The central problem of sustainability in the context of HCI, is its human-centeredness:

“The very title Human-Computer Interaction has embedded within it meanings which are problematic from the perspectives of sustainability—it is anthropocentric, and even if the anthropocentrism was not in-and-of-itself a condition of ontological blindness, the sense of human-centeredness in the HCI context is oftentimes construed as a notion of method in which engineering "needs and requirements" follow from cognitive models of ''users,'' rather than a concern for human conditions, particular or global.”

Other writers, points out Blevis, have identified another basic flaw: that HCI as a discipline has not yet understood sustainability to be a central design idea.

“Notions of sustainability and design are common nonetheless, there is little written specifically about sustainability and interaction design in the main corpus of the HCI literature-the Association for Computing Machinery's (ACM) digital library in particular-and concern for sustainability in the arena of interaction design is in an apparent infancy.

“One of the reviewers of this paper provided the following very insightful summary statement of much of its spirit: "sustainability [should be] more than just recycling, and indeed [must become] a cultural paradigm shift away from technology novelty and induced consumption, toward an aesthetic of well-cared-for systems. "That same reviewer suggested that understanding the role of technology in such ambitions for cultural change is key-an understanding which this paper modestly frames as important research for the larger community of HCI and interaction design.”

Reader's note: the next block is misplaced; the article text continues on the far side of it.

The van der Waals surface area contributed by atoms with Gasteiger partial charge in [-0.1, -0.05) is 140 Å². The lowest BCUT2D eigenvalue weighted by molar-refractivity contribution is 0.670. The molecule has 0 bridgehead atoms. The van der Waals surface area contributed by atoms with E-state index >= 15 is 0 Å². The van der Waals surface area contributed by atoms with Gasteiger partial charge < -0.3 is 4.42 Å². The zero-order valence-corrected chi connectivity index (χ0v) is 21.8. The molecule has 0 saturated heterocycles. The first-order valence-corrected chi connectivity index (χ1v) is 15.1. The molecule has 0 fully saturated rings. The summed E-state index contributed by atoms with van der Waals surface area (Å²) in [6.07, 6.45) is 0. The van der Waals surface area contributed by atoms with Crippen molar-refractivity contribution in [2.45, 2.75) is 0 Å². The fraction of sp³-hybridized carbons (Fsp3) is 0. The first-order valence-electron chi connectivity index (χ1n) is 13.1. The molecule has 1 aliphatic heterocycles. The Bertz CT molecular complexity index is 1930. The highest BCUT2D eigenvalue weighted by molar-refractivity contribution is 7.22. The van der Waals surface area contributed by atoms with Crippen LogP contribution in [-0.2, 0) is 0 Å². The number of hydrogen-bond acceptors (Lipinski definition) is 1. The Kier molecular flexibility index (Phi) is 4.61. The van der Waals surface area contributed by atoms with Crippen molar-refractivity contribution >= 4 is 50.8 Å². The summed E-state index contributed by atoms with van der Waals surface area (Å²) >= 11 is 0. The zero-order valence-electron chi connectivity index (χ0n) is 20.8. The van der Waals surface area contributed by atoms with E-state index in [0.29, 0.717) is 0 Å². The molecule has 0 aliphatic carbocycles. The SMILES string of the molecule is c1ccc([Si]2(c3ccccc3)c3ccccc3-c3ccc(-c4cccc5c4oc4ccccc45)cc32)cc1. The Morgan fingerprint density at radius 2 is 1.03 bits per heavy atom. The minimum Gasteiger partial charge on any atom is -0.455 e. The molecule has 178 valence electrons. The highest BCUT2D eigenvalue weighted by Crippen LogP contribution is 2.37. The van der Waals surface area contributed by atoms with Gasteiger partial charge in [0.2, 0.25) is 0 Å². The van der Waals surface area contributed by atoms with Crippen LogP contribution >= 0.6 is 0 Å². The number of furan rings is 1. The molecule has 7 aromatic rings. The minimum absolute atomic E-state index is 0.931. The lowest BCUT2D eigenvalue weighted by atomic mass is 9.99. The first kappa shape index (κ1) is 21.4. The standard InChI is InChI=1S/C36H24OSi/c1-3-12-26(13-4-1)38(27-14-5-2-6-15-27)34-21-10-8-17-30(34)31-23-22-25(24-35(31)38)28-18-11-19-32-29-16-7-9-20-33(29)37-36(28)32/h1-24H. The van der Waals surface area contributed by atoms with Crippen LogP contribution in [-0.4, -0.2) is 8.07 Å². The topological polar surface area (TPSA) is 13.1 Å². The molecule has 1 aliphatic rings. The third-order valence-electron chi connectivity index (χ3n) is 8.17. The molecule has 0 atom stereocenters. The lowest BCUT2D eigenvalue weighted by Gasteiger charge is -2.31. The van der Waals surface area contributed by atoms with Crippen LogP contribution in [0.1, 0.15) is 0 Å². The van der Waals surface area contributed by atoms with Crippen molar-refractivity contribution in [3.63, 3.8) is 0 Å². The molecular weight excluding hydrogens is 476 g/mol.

Clearly, how we deal with the sustainability of the human-computer interaction is becoming recognized as a topic of major importance. Companies like Apple and Microsoft have announced “sustainability initiatives.” But what is the context for their programs, and how are they to be verified? Thought leaders like Eli Blevis are helping to frame the debate.

In the next post, I’ll explore the first of two major ideas presented in Blevis’ paper: the idea of linking invention and disposal. I encourage you to comment on these concepts by clicking on the link below.


14. Fry, T. (2005). The Voice of sustainment: the scenario of design. Design Philosophy Papers. #01/2005.

* -- Blevis, E. (2007). Sustainable interaction design: invention & disposal, renewal & reuse. In Proceedings of the SIGCHI Conference on Human Factors in Computing Systems (San Jose, California, USA, April 28 - May 03, 2007). CHI '07. ACM Press, New York, NY, 503-512.
Paper available for download from the ACM digital library:
Publications list for Eli Blevis:


Image credits: cell phone: © Pedro Díaz, rotary phone: © Marc Dietrich, leica: © Ruslan Gilmanshin